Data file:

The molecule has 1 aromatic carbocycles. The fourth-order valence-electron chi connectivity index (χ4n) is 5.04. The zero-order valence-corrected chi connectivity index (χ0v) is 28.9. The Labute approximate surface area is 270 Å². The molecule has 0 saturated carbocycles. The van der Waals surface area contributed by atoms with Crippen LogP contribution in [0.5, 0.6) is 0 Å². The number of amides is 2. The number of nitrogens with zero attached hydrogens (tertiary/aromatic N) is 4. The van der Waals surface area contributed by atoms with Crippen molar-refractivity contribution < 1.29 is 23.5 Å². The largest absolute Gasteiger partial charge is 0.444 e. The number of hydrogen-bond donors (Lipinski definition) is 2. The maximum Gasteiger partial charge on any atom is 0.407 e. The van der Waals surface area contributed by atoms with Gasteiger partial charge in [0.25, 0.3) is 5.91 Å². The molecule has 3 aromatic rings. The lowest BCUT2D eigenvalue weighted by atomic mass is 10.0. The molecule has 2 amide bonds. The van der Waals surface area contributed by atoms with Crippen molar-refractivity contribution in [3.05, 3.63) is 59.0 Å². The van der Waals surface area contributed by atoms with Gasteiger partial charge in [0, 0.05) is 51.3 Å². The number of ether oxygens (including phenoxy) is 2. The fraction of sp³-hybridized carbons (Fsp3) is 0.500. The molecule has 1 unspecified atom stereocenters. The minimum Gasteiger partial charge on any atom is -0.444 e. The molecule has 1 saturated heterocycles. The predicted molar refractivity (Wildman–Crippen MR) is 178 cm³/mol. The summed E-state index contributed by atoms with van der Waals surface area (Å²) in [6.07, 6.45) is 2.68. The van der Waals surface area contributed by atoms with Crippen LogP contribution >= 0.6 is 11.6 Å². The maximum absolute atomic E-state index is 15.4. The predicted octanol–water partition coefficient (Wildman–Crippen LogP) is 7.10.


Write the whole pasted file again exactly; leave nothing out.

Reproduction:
The molecule has 1 aromatic carbocycles. The fourth-order valence-electron chi connectivity index (χ4n) is 5.04. The zero-order valence-corrected chi connectivity index (χ0v) is 28.9. The Labute approximate surface area is 270 Å². The molecule has 0 saturated carbocycles. The van der Waals surface area contributed by atoms with Crippen LogP contribution in [0.5, 0.6) is 0 Å². The number of amides is 2. The number of nitrogens with zero attached hydrogens (tertiary/aromatic N) is 4. The van der Waals surface area contributed by atoms with Crippen molar-refractivity contribution < 1.29 is 23.5 Å². The largest absolute Gasteiger partial charge is 0.444 e. The number of hydrogen-bond donors (Lipinski definition) is 2. The maximum Gasteiger partial charge on any atom is 0.407 e. The van der Waals surface area contributed by atoms with Gasteiger partial charge in [0.25, 0.3) is 5.91 Å². The molecule has 3 aromatic rings. The lowest BCUT2D eigenvalue weighted by atomic mass is 10.0. The molecule has 2 amide bonds. The van der Waals surface area contributed by atoms with Crippen molar-refractivity contribution in [3.05, 3.63) is 59.0 Å². The van der Waals surface area contributed by atoms with Gasteiger partial charge in [0, 0.05) is 51.3 Å². The number of ether oxygens (including phenoxy) is 2. The fraction of sp³-hybridized carbons (Fsp3) is 0.500. The molecule has 1 unspecified atom stereocenters. The minimum Gasteiger partial charge on any atom is -0.444 e. The molecule has 1 saturated heterocycles. The predicted molar refractivity (Wildman–Crippen MR) is 178 cm³/mol. The summed E-state index contributed by atoms with van der Waals surface area (Å²) in [6.07, 6.45) is 2.68. The van der Waals surface area contributed by atoms with Crippen LogP contribution >= 0.6 is 11.6 Å². The maximum absolute atomic E-state index is 15.4. The predicted octanol–water partition coefficient (Wildman–Crippen LogP) is 7.10.